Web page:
The UN envoy for Syria say that a final declaration is close to being achieved at indirect talks between Syrian rebels and their war-torn country's regime in Kazakhstan's capital Astana.
The talks, which yielded no apparent breakthrough on Monday's first day, could have been the first face-to-face negotiations between the regime and the armed opposition since Syria's conflict erupted in 2011, but the rebels backed out.
"We are not far from a final declaration," UN envoy Staffan de Mistura said.
"There are very intense discussions because this is not about a paper, this is about a cessation of hostilities which means Syrian lives."
Rebel spokesman Yehya al-Aridi said the rebels would not sign a final declaration coming out of the talks, saying it would be issued by their sponsors, rebel backer Turkey, regime ally Russia and possibly Iran.
He added the final declaration was a "general statement" that is "not meant to be signed by the parties".
The rebels rejected face-to-face talks because of the regime's continued bombardment and attacks on a flashpoint outside the capital Damascus.
The two sides sat at the same table for the opening statements, but spent the rest of Monday negotiating via mediators.
- Different objectives -
The rebels have insisted the talks focus on bolstering a frail truce brokered by Turkey and Russia last month, while the regime has called for a political solution to the nearly six-year conflict and for rebels to lay down their arms in exchange for an amnesty deal.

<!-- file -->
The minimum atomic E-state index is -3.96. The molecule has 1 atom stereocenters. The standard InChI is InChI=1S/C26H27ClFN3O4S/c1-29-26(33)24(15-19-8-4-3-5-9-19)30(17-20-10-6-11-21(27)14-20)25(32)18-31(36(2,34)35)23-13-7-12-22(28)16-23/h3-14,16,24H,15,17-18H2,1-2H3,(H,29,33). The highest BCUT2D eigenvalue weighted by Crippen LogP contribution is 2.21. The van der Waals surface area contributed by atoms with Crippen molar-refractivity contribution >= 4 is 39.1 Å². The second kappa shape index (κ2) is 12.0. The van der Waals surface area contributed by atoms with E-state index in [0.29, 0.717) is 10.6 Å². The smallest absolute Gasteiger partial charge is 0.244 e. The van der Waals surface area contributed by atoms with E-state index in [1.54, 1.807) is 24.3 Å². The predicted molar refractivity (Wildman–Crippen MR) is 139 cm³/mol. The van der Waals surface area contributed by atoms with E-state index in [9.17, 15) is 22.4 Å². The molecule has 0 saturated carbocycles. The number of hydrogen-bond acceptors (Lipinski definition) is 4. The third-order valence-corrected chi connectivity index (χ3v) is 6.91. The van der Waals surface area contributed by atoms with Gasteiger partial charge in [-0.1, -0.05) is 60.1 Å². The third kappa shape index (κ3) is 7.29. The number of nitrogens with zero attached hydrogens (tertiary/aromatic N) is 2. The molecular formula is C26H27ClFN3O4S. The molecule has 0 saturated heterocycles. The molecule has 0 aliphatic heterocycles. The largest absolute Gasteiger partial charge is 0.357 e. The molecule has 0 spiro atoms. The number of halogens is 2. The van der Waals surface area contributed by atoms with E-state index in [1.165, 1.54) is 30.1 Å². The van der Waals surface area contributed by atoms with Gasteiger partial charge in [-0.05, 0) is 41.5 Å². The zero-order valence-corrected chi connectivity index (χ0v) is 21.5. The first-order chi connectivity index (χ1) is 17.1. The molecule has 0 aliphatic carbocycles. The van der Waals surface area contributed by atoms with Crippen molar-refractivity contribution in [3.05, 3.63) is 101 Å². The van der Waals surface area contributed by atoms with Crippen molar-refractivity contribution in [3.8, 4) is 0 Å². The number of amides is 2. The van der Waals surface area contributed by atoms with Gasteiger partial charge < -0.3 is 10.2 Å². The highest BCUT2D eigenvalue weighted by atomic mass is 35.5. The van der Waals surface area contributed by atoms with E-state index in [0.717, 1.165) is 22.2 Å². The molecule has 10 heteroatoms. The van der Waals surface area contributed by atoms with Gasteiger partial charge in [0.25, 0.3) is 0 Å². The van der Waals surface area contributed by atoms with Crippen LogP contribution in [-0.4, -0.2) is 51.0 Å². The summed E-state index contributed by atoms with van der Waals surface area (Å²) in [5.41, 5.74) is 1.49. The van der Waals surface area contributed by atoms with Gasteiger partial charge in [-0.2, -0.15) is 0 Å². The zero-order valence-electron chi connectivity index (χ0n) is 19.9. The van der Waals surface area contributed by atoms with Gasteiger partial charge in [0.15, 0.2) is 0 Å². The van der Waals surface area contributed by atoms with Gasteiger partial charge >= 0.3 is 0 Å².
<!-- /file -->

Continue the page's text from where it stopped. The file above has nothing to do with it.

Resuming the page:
Rebel spokesman Osama Abu Zeid said ceasefire violations and threats of forced displacements were hindering the negotiations, and that the rebels would focus on the truce in Tuesday's talks.
In addition to having different objectives, the two sides also disagree about the role of the talks' three organisers, Russia, Turkey and Iran.
A member of the rebel delegation told AFP on Monday that the group would agree to have Russia serve as a guarantor of the current ceasefire but not Iran, another backer of President Bashar al-Assad.
The Syrian regime, meanwhile, has said it would refuse to hold government-level talks with Turkey and sign any document bearing the signature of a Turkish official -- suggesting this would include any deal to come out of the talks.
The latest diplomatic initiative to end the bloodshed in Syria comes one month after regime forces, aided by Russia and Iran, dealt a crushing blow to the rebels by retaking full control of the country's second city Aleppo.
More than 310,000 people have been killed and more than half of the country's population displaced since Syria's conflict erupted in 2011 with protests against Assad's rule.